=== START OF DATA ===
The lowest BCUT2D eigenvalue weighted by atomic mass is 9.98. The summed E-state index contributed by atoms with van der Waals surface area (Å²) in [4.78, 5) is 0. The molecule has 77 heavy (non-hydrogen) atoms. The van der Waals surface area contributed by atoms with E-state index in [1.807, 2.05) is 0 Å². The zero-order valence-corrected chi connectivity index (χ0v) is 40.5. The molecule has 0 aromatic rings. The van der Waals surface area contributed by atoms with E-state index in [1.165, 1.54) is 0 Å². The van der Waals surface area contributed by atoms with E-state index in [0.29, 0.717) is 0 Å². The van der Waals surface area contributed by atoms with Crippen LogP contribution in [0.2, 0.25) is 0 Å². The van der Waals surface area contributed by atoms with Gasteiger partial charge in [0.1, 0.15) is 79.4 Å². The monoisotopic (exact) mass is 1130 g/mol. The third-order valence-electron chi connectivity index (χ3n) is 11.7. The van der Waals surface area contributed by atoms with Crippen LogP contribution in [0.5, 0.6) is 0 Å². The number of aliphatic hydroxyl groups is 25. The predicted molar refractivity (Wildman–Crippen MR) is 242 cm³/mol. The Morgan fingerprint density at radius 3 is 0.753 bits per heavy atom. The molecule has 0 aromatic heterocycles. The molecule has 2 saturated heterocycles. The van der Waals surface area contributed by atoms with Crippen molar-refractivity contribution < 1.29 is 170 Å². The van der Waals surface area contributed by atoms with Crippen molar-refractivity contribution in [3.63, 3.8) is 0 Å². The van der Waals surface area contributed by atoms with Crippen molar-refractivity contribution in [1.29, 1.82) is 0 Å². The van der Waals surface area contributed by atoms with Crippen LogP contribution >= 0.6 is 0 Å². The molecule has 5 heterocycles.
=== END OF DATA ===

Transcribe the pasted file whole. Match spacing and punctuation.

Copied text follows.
The lowest BCUT2D eigenvalue weighted by atomic mass is 9.98. The summed E-state index contributed by atoms with van der Waals surface area (Å²) in [4.78, 5) is 0. The molecule has 77 heavy (non-hydrogen) atoms. The van der Waals surface area contributed by atoms with E-state index in [1.807, 2.05) is 0 Å². The zero-order valence-corrected chi connectivity index (χ0v) is 40.5. The molecule has 0 aromatic rings. The van der Waals surface area contributed by atoms with E-state index in [1.165, 1.54) is 0 Å². The van der Waals surface area contributed by atoms with E-state index in [0.29, 0.717) is 0 Å². The van der Waals surface area contributed by atoms with Crippen LogP contribution in [0.2, 0.25) is 0 Å². The van der Waals surface area contributed by atoms with Gasteiger partial charge in [0.1, 0.15) is 79.4 Å². The monoisotopic (exact) mass is 1130 g/mol. The third-order valence-electron chi connectivity index (χ3n) is 11.7. The van der Waals surface area contributed by atoms with Crippen LogP contribution in [0.5, 0.6) is 0 Å². The number of aliphatic hydroxyl groups is 25. The predicted molar refractivity (Wildman–Crippen MR) is 242 cm³/mol. The Morgan fingerprint density at radius 3 is 0.753 bits per heavy atom. The molecule has 0 aromatic heterocycles. The molecule has 2 saturated heterocycles. The van der Waals surface area contributed by atoms with Crippen molar-refractivity contribution < 1.29 is 170 Å². The van der Waals surface area contributed by atoms with Crippen molar-refractivity contribution in [3.63, 3.8) is 0 Å². The van der Waals surface area contributed by atoms with Crippen molar-refractivity contribution in [1.29, 1.82) is 0 Å². The van der Waals surface area contributed by atoms with Crippen LogP contribution >= 0.6 is 0 Å². The molecule has 5 heterocycles.